Dragonfly species in Monmouthshire: Emerald Damselfly
Emerald Damselfly (Lestes sponsa) is a localised dragonfly in the county, being found mainly in the western uplands, with a scattering of records around Newport and on the Gwent Levels.
The oldest record in our data set is from the Monmouthshire and Brecon canal near Sebastopol, on an unspecified date in 1967 (observer Derek Bolton).
Current distribution in the county: what we know
Post-2019 records from the northwest uplands come from the Blaenavon to Brynmawr area, the Mynydd Twyn-glas / Cwmcarn forest area, and a scattering of other sites to the west of these. There are also sites around Risca and on the west side of Newport, and two sites on the eastern Levels.
Current distribution in the county: what we don’t know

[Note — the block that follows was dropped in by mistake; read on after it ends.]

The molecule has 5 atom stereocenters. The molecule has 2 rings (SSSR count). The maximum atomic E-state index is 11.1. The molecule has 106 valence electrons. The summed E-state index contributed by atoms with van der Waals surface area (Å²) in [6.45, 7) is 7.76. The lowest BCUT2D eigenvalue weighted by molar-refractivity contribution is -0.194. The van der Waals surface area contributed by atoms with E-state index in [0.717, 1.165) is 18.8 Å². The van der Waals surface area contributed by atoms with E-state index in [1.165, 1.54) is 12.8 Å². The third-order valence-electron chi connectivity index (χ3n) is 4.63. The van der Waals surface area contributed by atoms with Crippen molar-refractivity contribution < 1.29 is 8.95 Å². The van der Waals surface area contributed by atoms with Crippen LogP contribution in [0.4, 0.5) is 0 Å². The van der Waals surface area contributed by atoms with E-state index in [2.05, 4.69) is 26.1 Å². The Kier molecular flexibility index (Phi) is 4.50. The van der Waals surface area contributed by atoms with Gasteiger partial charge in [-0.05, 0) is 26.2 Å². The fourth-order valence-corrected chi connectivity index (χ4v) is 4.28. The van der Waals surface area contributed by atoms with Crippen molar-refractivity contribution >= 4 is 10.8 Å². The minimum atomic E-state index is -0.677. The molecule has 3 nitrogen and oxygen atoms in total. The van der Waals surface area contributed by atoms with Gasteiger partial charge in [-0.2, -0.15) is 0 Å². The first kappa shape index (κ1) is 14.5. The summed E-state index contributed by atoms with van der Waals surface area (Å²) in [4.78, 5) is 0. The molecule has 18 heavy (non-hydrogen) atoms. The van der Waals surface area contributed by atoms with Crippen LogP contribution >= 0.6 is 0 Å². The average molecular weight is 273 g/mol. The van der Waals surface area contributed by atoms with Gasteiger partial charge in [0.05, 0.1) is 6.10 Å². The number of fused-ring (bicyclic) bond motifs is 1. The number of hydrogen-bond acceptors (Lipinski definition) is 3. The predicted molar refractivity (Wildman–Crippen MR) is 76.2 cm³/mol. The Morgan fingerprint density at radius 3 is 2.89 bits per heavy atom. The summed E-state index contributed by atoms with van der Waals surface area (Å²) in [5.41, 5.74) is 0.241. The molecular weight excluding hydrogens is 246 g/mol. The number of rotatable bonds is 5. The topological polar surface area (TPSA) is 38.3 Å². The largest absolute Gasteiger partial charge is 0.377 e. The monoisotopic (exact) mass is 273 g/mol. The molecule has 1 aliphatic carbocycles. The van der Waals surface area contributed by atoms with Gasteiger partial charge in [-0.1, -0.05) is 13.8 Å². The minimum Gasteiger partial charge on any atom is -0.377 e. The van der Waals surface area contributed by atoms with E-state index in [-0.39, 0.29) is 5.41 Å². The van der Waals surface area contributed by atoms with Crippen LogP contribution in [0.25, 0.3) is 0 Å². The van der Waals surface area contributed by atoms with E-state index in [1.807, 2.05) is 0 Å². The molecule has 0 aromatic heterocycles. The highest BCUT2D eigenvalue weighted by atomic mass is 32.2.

In the past this species has been found at a widely spread set of sites in the north, centre and east of the county, and it may still be present at some of these; there may be other sites remaining to be discovered in these under-recorded parts of the county.
There are several sites on the Gwent Levels and in the northwest uplands where Emerald Damselfly has been recorded in the past but not recently; it could still be present at some of these and more widespread recording in these two areas will give a truer picture of its distribution.
Another Lestes species, Willow Emerald (L. viridis) has colonised England and is spreading rapidly westward, and may be found in Wales in the near future, so this possibility should be borne in mind for any new site, particularly in the east of the county.
Emerald Damselfly is a common and widespread damselfly throughout Wales, England and Scotland, in the north even reaching Orkney and the Outer Hebrides. Elsewhere in Europe, it is found from Ireland and northern Spain east to Russia, north to Scandinavia and Finland, and south to the Alps and the Balkans; its range also extends a long way into Asia, from Turkey east to Japan.